People who call for an ambulance for non-life-threatening incidents, such as getting scratched or cutting themselves shaving, should be prosecuted.
That is the view of Siptu’s health organiser, Paul Bell, after paramedics revealed some of the non-emergency calls to which they have responded.
One woman reported that she could not stop bleeding. When the ambulance crew arrived, they discovered “she was scratched, after her cat and dog were fighting and she broke it up”.
An ambulance was dispatched after a caller said there was a 14-year-old in labour. On arrival, the crew found the family dog was in labour.
Other 999 calls that asked for an ambulance include:
“I have had crews in peak time responding to what turns out to be a cut from shaving,” Mr Bell said. “I believe people who make such calls should be prosecuted.
“Some people think they will be treated first if they go to hospital in an ambulance. That is not true, because the triage system works [in emergency departments] whatever way you arrive at them.”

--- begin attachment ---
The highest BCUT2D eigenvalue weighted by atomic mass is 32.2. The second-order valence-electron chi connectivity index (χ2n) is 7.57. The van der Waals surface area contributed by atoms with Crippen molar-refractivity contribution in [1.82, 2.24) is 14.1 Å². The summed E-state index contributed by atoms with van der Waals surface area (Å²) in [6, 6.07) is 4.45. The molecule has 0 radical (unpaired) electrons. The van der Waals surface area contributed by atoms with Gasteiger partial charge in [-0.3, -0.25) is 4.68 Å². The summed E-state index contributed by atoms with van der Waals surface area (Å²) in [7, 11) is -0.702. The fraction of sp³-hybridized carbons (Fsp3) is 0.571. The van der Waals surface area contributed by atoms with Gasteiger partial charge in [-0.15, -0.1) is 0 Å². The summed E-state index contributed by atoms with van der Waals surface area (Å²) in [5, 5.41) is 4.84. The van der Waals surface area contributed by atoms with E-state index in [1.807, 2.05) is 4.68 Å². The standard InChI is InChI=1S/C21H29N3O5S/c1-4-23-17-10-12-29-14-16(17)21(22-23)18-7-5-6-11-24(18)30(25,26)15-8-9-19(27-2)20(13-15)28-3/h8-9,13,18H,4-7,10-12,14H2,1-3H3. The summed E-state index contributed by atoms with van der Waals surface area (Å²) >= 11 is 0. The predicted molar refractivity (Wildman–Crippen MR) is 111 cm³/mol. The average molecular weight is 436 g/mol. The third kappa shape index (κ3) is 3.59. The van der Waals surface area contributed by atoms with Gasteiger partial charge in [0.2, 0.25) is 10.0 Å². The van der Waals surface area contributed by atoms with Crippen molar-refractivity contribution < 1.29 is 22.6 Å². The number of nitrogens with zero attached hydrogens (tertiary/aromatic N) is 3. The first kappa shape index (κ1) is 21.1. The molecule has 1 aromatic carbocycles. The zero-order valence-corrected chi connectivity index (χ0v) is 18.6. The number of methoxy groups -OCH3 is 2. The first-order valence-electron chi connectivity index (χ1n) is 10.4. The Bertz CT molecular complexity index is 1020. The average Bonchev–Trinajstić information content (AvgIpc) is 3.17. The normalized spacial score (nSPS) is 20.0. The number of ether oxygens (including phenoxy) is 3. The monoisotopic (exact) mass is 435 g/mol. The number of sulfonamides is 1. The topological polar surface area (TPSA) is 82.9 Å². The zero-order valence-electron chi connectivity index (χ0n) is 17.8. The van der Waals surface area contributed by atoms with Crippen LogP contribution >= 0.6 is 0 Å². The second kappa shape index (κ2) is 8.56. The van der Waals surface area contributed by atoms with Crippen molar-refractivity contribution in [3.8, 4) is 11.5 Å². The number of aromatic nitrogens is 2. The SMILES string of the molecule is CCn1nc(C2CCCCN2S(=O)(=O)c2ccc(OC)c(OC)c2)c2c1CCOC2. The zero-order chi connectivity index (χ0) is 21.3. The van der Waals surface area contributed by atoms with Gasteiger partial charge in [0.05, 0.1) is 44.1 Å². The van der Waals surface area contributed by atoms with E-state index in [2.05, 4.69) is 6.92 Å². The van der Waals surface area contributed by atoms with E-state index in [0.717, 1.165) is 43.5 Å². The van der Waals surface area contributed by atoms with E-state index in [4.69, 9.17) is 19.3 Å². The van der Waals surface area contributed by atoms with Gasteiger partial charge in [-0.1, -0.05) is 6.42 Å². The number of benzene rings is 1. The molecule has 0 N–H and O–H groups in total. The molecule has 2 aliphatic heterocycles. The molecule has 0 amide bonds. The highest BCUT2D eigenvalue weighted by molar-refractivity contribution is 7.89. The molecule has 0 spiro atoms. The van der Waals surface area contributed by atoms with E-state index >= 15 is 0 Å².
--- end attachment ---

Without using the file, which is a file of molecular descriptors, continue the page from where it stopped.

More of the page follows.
Non-emergency call-outs “stretch resources and then the ambulance is not available for somebody else”, he added
The National Ambulance Service, said: “These calls can put unnecessary additional demand on emergency services resources.
“More importantly, non life-threatening calls can be time-consuming and may delay a genuine caller receiving timely medical assistance.”
Siptu believes that, just as in the UK, paramedics should be able to make a judgement call and not have to bring the patient to hospital by ambulance.
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